Six-week program looks to educate SU community on Islam’s basic practices

For the past few weeks, Jimmy Luckman has attended a program to expand his knowledge on Islam and better accommodate Muslim students.

“I was thinking and I was like, ‘wow, I don’t know anything about the Muslim community,’” said Luckman, associate director for First Year Seminar at Syracuse University. “How am I supposed to help, support and be able to help educate?”

Established by Amir Durić, SU’s chaplain, “Understanding Islam” is a six-week program designed to help the Syracuse community learn more about Islam. The program meets in the Bird Library Peter Graham Scholarly Commons Room every Tuesday at 6:30 p.m. Participants complete journal assignments and community involvement tasks that culminate in a certificate of completion. This Tuesday, Durić explained topics like iftar, suhoor and taraweeh to the audience of community members.

Durić joined SU in 2017. His duties as chaplain include supporting Muslim and non-Muslim students, helping faculty and staff, having presence when it comes to organizing religious life and advocating for student needs, faith based counseling and Islam interfaith dialogue.

“(My job) includes raising awareness about Islam and Muslims at Syracuse University, and building bridges between Syracuse University and the broader Syracuse community,” Durić said.

The program seeks to address a lack of understanding on campus of Islam’s basic practices. Faculty and staff need to fully understand what Muslim students’ needs are so that they can cater to them, Durić said.

Luckman said that FYS wants their lead instructors and peer leaders to go into the community and learn to be able to teach different types of students effectively. He wanted to set that example and attended this class to deepen his understanding.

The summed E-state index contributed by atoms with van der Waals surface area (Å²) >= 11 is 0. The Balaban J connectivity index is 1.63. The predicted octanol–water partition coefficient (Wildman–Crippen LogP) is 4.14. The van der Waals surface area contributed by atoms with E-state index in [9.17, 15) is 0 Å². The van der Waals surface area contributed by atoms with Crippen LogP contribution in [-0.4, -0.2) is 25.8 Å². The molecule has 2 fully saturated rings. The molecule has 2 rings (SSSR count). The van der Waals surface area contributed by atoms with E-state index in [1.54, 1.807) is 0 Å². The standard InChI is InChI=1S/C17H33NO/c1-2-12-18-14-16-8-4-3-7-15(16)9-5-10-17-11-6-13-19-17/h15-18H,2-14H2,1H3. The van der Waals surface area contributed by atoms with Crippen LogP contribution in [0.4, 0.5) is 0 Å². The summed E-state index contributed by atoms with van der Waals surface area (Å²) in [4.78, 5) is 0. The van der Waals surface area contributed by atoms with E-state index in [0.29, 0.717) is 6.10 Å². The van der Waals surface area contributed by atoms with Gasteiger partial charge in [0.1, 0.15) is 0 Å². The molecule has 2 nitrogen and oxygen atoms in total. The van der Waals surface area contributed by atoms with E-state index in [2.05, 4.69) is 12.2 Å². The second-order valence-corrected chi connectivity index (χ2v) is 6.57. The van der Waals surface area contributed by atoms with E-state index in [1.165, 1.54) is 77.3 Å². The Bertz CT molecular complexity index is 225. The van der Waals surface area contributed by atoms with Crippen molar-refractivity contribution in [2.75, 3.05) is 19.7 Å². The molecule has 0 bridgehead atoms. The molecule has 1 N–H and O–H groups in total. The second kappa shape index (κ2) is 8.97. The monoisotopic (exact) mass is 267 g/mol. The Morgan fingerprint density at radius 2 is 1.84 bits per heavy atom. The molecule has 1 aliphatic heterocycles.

Mariam Abdelghany, student representative for the Muslim Student Association, agreed that professors and small communities within campus need to do better. She said improvement should come from a personal level.

Abdelghany said that Luckman emailed her about the class and said he wanted to start accommodating Muslim students better, and asked how he could start doing that. She said it was great to see people going out of their way to make sure all students feel comfortable.

We would often have really interesting conversations, how practices and beliefs overlap, what is similar, what is different. Participants would engage in this discussion that really moves the needle a little bit when it comes to understanding those that we will interact with.

Amir Durić, Syracuse University Muslim chaplain and Imam

“For me personally, it’s a way to continue to have dialogue and not just read from a book, but come together,” Luckman said. “I can learn and try to read on my own, but it’s helpful to have spaces like this where some people are asking questions, or engaging in dialogue.”

It’s important to attend events such as this program with the intent of taking something valuable away, Luckman said. He said it isn’t worthwhile to attend events with the purpose of “checking a box,” and he takes away tangible things from each meeting to implement into FYS 101.

“I think that oftentimes people say like, ‘oh, we have a religious observance policy,’ ” Luckman said. “But instead of acknowledging, they’re just tolerating it”